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The trademark of the Frank Lloyd Wright Building Conservancy since 1990 is a symbolic abstraction of the facade of Wright’s Larkin Company Administration Building in Buffalo, New York. When it was built in 1904, the modern office building, with its cathedral-like interior and sun-filled six-floor atrium, was a groundbreaking architectural achievement.

In 1950, it was demolished to create a parking lot.

An early example of Wright’s genius, and an irreplaceable piece of our cultural heritage, is gone forever. This iconic work became the symbol of the Conservancy’s commitment to preventing other tragic losses. The logo debuted on the premiere issue of the Conservancy’s magazine in June 1990. The cover headline read, “The loss of 67 buildings and the threats to others prompted the formation of the Conservancy. Could the 1950 demolition of the Larkin Administration Building have happened in 1990?” Today the answer, unfortunately, remains yes.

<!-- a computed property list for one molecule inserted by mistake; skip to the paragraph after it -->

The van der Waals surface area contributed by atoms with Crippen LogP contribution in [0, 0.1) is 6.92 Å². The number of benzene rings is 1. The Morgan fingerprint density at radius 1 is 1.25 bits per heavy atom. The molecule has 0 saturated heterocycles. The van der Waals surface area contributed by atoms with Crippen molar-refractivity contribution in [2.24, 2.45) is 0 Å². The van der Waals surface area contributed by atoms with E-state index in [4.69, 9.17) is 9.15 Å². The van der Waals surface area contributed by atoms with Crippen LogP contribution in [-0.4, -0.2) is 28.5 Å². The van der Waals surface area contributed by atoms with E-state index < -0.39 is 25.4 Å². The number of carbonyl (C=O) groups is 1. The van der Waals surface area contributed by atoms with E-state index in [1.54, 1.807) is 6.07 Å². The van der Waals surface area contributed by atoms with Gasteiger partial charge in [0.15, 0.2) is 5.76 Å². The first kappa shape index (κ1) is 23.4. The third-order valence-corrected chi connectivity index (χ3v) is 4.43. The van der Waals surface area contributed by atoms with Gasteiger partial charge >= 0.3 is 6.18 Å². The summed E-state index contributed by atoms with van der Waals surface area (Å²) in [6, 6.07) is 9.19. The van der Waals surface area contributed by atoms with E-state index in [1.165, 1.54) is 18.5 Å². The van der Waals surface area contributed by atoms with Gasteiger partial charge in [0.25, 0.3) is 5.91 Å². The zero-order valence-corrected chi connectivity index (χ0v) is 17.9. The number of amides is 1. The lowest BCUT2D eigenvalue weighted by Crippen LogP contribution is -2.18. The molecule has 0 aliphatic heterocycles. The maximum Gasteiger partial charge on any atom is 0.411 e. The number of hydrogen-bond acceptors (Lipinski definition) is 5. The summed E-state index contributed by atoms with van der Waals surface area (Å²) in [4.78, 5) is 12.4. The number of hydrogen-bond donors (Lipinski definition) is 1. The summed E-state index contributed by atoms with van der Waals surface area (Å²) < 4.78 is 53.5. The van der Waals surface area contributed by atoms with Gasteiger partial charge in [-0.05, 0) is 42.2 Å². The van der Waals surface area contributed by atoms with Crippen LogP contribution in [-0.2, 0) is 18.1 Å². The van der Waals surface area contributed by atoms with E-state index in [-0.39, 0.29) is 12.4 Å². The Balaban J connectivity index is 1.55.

As the Frank Lloyd Wright Building Conservancy continues its mission to protect Wright’s architectural legacy into the 21st century, the Larkin Building stands as a reminder of the hundreds of other architectural masterpieces that could be lost forever without dedicated preservation efforts.

With no organization to advocate for its preservation, the Larkin Building (1904) was demolished in 1950. Its facade inspired the logo for the Frank Lloyd Wright Building Conservancy.
Image from Buffalo and Erie County Historical Society